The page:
3.4 N-ethyl-N-methyloxazolidinium hexafluorophosphate [C2moxa][PF6]

[C2moxa][Ts] (3.5 g, 20 mmol) was dissolved in ∼35 mL of MeCN. The solution was added dropwise to a solution of KPF6 (3.7 g, 20 mmol) in MeCN (∼35 mL) while stirring under Ar. Upon complete addition, a white precipitate formed, and the mixture was left to stir under Ar overnight. The mixture was then filtered, and the resulting filtrate was isolated and passed through a charcoal and Al2O3 column for further purification. The final solution was passed through a syringe filter and MeCN was removed under vacuum using a rotary evaporator to obtain a white sticky solid. (2.8 g, 55.0%).1H NMR (200 MHz, (CD3)2SO): 1.30 ppm (t, JHH = 7.4 Hz–NCH2CH3, 3H), 3.37 ppm (s, NCH3, 3H), 3.44 ppm (q, JHH = 7.4 Hz, NCH2CH3, 2H), 3.65 ppm (t, JHH 7.4 Hz, NCH2CH2O, 2H), 4.24 ppm (t, JHH= 7.4 Hz, NCH2CH2O, 2H), 4.82 ppm (q, NCH2O, 2H). 19F NMR (375 MHz, (CD3)2SO): −71.0, −69.1 (F). 31P,CD3)2SO: −131.02, −135.41–144.20, −148.59–152.98–157.37 ppm (P). ES+ m/z 116.1 (C6H14NO)+, ES m/z 144.9.9 (PF6—). Anal calculated for C6H14NOPF6; C, 27.57; H, 5.36; N, 5.36; found: C, 27.57; H, 5.27; N, 5.39. Potassium content (ICP-MS): 13.4 ppm. The melting point was too high to be measured manually.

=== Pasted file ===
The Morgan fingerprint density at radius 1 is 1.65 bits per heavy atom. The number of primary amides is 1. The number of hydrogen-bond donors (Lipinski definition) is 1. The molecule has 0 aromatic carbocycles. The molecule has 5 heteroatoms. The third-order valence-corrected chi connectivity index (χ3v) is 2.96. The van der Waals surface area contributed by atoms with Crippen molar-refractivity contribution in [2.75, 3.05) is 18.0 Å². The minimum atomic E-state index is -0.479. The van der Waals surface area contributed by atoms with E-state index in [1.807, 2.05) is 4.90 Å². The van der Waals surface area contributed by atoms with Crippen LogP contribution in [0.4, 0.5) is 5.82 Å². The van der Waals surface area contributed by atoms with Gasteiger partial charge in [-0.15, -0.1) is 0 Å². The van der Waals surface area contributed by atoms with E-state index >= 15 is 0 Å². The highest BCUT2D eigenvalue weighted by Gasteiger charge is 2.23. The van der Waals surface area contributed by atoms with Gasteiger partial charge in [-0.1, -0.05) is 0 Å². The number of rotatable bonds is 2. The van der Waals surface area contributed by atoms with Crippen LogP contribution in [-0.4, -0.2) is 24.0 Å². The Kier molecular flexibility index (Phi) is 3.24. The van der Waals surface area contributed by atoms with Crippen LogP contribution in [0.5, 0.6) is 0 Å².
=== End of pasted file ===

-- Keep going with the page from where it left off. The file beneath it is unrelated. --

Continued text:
3.5 N-ethyl-N-methyloxazolidinium trifluoromethanesulfonyl (fluorosulfonyl)imide [C2moxa][FTFSI]

[C2moxa][Ts] (4.6 g, 16 mmol) was dissolved in ∼30 mL of MeCN. The solution was added dropwise to a solution of LiFTFSI (3.9 g, 16 mmol) and MeCN (∼30 mL) while stirring under Ar. Upon complete addition, a white precipitate formed, and the mixture was left to stir under Ar overnight. The mixture was then filtered, and the MeCN was removed under vacuum to obtain a solid product. The solid was mixed with DCM and left in the freezer overnight. The solution was filtered through a syringe filter. Activated charcoal was added to the filtrate, which was then left to stir. The resulting mixture was filtered, and the DCM was removed under vacuum using a rotary evaporator to obtain a light-yellow liquid product (2.6 g, 46%).1H NMR (400 MHz, (CD3)2SO): 1H NMR (200 MHz, (CD3)2SO): 1.30 ppm (t, JHH = 7.4 Hz–NCH2CH3, 3H), 3.30 ppm (s, NCH3, 3H), 3.45 ppm (q, JHH = 7.4 Hz, NCH2CH3, 2H), 3.65 ppm (t, JHH 7.4 Hz, NCH2CH2O, 2H), 4.24 ppm (t, JHH= 7.4 Hz, NCH2CH2O, 2H), 4.82 ppm (q, NCH2O, 2H). 19F NMR (375 MHz, (CD3)2SO): −79.85 (CF3), 54.94 (F) ppm. ES+ m/z 115.9 (C6H14NO)+ ES m/z 229.7 (NO4S2CF4). Potassium content (ICP-MS): 86 ppm.

3.6 N-ethyl-N-methyloxazolidinium bis(fluorosulfonyl)imide [C2moxa][FSI]